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the same place. It was the day my lover told me he didn’t want to see me anymore; and I learned that love could be reversed in a nano-second like someone pulling the plug on still warm bath water. He said it wasn’t working and just upped and left; in that confused turnaround I was devoid of light, an evacuee from true self. To hold on, I merely tugged the knot tighter, made myself a slave. Better just enjoy the mud, embrace the dirt, I reasoned, which I did by hurling myself off the roof of my building and landing three floors below with a broken arm, but still alive. God is such a joker. Life has such grace and wit, if you have wit enough to read it. For years I suffered from acrophobia and could not use any stairs or lifts without a major panic attack. Strange that felt okay because at least, I reasoned, I will not fall for the joke again. I do not suffer the love disease. Not me. One day, about five years later, I was window shopping and day dreaming about nothing in particular. The phone rang. It was another wrong number. Someone pushed by touching my shoulder. It knocked me off balance and I fell on my backside. I was near the entrance to a shopping centre. Suddenly I was on the floor crying — the thought crossed my mind, ‘but I don’t do crying- at least not in public’. I was embarrassed and covered my face with my hands as though I had a spec of dirt in my eye. But the long ignored residue of lost love welled up inside as though disgorging a buried gem stone. It had to speak out. It did not seem right to cry standing up — not for nothing do Muslims place their heads low on their mats in abeyance to a mysterious law of grounding. Commuters, frantic shoppers, and the idle curious side-stepped me, thinking it was a ploy, just another beggar’s trick to wheedle money out of them. Or maybe I was a dead beat alcoholic, teetering on the pavement hoping for charity. A man tossed me an old coin he had no use for. It rolled by me following an S-shaped trajectory; I instinctively reached out for it, but it bounced down into a cleaning grid before I could stop its dizzying spin. The man said, ‘Oh well, it’s the thought that counts, not the money, right?’ I was flat on my tear-stained face, so did not reply. These past few weeks, a dream has visited me. They say it is common. I’m on the edge of my bed which is a towering white cliff, the sea foaming relentlessly below, and I feel myself just dangling. The roots and shrubs I grab desperately are not enough to hold me, my shins scrape the rocks. It helps to be a buffoon and laugh on the way down I think, so my face is fixed with an idiot grin — a heroic way to greet the end. But for all my tumbling, for all my compliance with the laws of gravity, I never find my world through the rabbit hole with Alice. I just remember the gut-wrench of going from high to low, from up to down, stomach in mouth. I do not ever touch the bottom, or ever get to reach the top. So if I’m down — at least I know my goal is just further down. I greet that with a ‘ha ha ha’ now and just fly. Now I’m in hospital and the nurse is crying joy-tears because she’s won the lottery. She’s not one of those that hovers around the sick to get them to hand over their credit cards before they kick the bucket. She said she would buy me a hol-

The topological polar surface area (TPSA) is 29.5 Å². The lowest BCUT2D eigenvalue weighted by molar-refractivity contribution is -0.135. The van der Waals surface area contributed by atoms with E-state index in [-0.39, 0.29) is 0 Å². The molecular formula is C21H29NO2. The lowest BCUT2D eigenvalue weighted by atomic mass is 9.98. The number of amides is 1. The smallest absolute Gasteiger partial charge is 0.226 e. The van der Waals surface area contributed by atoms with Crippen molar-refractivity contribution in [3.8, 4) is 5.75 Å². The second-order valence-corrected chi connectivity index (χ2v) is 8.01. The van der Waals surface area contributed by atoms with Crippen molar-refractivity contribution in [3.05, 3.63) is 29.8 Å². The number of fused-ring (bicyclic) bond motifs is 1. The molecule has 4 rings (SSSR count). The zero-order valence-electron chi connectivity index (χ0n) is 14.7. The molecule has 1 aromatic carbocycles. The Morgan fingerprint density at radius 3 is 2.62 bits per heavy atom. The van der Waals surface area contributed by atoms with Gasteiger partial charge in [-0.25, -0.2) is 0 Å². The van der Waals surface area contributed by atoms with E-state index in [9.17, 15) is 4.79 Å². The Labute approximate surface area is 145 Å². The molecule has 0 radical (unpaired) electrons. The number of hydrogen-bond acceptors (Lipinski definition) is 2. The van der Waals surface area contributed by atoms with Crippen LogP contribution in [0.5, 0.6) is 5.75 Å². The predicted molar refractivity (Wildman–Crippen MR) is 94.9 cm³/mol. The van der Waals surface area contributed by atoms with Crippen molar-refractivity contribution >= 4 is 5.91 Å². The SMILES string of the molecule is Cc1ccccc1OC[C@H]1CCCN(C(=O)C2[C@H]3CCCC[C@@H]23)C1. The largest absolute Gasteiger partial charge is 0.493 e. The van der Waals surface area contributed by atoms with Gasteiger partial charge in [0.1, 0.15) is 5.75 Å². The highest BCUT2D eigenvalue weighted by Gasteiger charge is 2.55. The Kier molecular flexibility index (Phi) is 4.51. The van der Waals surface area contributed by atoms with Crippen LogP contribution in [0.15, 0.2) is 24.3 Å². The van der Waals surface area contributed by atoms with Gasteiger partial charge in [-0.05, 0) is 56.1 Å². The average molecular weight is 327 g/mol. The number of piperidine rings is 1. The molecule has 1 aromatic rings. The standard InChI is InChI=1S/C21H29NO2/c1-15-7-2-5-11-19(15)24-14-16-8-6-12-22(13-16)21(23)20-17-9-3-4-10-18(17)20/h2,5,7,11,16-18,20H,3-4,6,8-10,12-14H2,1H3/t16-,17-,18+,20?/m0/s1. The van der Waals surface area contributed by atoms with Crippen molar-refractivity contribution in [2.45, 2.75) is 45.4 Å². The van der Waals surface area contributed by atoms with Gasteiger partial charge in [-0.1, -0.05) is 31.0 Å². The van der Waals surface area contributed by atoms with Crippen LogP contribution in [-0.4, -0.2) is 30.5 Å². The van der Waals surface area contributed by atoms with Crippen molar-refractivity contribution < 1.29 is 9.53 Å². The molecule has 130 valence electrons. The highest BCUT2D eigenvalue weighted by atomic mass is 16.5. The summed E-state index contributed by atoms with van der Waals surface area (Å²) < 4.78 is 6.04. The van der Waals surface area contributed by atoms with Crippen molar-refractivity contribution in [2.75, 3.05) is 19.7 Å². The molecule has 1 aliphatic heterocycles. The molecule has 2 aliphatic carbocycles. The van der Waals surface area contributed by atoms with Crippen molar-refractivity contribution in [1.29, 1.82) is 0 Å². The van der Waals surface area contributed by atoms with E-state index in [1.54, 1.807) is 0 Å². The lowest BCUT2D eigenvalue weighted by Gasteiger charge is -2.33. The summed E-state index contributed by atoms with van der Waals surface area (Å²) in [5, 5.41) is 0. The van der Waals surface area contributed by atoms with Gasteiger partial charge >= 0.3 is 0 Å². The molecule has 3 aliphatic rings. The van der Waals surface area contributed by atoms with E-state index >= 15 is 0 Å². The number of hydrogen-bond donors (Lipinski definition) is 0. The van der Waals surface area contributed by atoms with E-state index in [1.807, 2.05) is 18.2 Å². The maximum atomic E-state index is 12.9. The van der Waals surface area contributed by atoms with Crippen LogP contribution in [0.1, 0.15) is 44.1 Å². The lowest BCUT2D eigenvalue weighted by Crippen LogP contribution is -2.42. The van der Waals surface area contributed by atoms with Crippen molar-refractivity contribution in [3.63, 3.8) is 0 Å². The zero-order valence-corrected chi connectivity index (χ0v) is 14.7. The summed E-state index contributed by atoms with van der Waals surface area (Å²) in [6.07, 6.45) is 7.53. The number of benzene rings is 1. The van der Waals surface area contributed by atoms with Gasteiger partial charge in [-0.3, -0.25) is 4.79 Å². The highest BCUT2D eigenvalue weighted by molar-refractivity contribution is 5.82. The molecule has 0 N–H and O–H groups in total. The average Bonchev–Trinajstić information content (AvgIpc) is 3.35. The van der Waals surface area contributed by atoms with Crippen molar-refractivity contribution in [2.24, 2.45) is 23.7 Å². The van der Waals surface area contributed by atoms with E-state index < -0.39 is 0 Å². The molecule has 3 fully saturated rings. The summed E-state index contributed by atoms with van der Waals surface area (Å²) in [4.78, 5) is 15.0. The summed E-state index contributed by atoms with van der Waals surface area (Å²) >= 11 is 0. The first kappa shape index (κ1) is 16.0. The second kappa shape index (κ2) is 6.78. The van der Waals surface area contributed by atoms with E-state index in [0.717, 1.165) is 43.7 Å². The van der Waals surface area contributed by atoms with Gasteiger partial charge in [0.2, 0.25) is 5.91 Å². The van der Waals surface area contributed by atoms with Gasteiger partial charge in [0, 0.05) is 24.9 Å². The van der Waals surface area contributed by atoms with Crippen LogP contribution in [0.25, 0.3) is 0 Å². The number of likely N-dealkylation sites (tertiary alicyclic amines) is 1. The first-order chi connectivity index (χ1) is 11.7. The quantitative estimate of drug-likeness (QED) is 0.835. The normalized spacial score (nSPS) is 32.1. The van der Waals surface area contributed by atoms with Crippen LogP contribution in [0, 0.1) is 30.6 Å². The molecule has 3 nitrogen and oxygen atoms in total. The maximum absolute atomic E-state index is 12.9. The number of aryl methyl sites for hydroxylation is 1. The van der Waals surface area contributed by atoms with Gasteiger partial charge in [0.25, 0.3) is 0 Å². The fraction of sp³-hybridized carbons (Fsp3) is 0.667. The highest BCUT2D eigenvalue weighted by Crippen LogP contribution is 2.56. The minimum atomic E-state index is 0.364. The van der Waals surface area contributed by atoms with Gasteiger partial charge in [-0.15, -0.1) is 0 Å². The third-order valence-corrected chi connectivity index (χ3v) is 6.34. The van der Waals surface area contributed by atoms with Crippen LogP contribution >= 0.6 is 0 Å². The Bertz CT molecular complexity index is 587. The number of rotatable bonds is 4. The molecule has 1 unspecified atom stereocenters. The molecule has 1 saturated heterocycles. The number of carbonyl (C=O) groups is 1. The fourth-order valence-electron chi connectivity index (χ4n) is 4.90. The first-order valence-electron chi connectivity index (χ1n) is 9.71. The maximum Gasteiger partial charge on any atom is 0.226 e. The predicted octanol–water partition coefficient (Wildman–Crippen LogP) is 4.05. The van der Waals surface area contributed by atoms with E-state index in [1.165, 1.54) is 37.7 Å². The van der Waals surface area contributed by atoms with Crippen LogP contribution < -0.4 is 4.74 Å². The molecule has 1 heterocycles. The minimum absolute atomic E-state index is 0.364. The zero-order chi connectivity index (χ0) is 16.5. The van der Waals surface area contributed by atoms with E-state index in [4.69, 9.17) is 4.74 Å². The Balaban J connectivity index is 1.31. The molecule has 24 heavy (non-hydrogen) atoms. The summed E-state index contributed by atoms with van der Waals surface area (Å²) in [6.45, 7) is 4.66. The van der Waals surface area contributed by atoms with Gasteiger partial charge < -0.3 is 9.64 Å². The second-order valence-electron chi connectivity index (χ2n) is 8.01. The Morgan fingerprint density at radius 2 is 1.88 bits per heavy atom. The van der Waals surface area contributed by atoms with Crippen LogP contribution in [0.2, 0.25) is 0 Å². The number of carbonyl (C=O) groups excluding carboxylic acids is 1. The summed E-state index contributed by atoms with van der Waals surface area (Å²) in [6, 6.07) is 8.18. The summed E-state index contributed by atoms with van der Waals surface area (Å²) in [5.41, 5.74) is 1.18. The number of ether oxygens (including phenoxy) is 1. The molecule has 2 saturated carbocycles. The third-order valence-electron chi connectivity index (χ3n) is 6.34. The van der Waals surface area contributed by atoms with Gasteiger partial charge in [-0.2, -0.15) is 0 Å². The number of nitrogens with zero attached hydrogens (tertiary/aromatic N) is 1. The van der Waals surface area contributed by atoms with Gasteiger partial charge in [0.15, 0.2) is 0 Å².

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iday in the Caribbean — out of her own money. Life is topsy-turvy all right: lived forwards, understood backwards, if at all. I feel now more complete I know she wants me with her. But it will soon be over. The good moments are a rare breed and appear with shiny bright halos, and they vanish quickly, so it’s like attempting to stare at the end of your nose, it makes you giddy. I have had a whole list of lovers one after the other and a Japanese friend asked, ‘but doesn’t that make you feel insecure?’ I said, ‘Not at all. Lovers are like waves on an ocean. Some are fresh and salty, some are like gentle ripples; others come on like walls of water, like great bloody tsunamis that drench me and suck me to my last breath, but others are just fine.’ He looked amazed, like I had lost all sense of human feeling. Truth is, they all came and they went, with each one leaving a particular flavour, an individual taste; but it was also like revisiting the same place, one person in different forms. The falling gives us grace, and from pain we wash ourselves free to laugh. In memory, each lover echoes and resonates, becomes a shadow play. I cannot bring any of them back now. I would not want to. I cannot even pin them down by writing, as a personal journal slows time right down to a stand still. But the bad moments congeal rapidly too; they suck out light, like globules of anti-matter; they tend to linger and accumulate, heavy and poisonous, forming a crust that covers up the brighter moments. But there’s a dance to falling and rising. A grand old ballroom dance, once you get the rhythm, you get up and go on your toes with it. I am sick, not so much of life, but of being close to death in life. I’ve been in hospital now for weeks. Some of my best friends have died. One by one they went without warning and I’m left behind. But I do still have a prolapsed lung. Blood trickles slowly from my mouth and down my chest; the catheter falls out — yet again — and the nurse has to mop me up. ‘Not again,’ she tuts. She cleans me up, under my arms, between my legs, with a moist warm sponge smelling of Dettol and toilet tissue. I pause to think: It’s not worth getting sexually roused. So it flops back into the pyjamas. These moments of grounding, of humiliation in the body are really radiant too, full of tenderness or love, just meeting needs and doing the necessary. These are fragile moments because we block them off. They are all we ever have, all that makes sense. Rare glimpses of the kernel of the world with gives us life. They just float there on top of the sea of overblown information, the daily mundane stuff, emails, news, bills, advertisements, demands. Moments that twist around us, but don’t stop shining unless we look the other way. They fade, but we know they are still there. You cannot touch them with your fingers because they come from beyond or around or above us. If you try to tighten your grasp, you only cause a shadow dance. We end up blotting out our own radiance and mistaking calamity for beauty, not seeing any benefit in pain. So this great string with each pointed moment stuck on it all chained up, though we can’t see, to a super skin. The germ of it is gone from view. It makes things happen in all parts. The round dance of our lives and loves. Snow falls merrily, even tears fall in joy. And hope, like misdirected laser rockets to the

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moon, can never stay too long in space, but must hurtle back disintegrating into the lower atmosphere. It has to spin back into the earth’s rotation sooner or later and land in its place — the ground. That’s why rain falls too. I’m thankful it comes down. What if it went upwards and sprayed outside the world’s gassy halo, beyond the asteroid belt? Would it sprinkle spit on the stars and cause them to hiss? I like the fact that things fall now. I stand in doorways, in telephone booths and watch what people throw away. I accept it with grace as you bow to your partner before the first step of yet another love affair. I have come to terms with the many bumps, births, accidents, deaths, break-ups, as an all-in-one episode of a soap opera that would be dumb to take as serious. And I can laugh at my prolapsed self so shot to pieces constantly trying to find each other. I’m one of the incredible tumbling things. The downward flow feels okay now. The day I never get back up again will be the day I have missed the point. The day that I’ve ignored my personalized string of bright moments which is there to light my way, as I watch myself, giddy with sliding down to the floor and then back up again to a roaring laugh.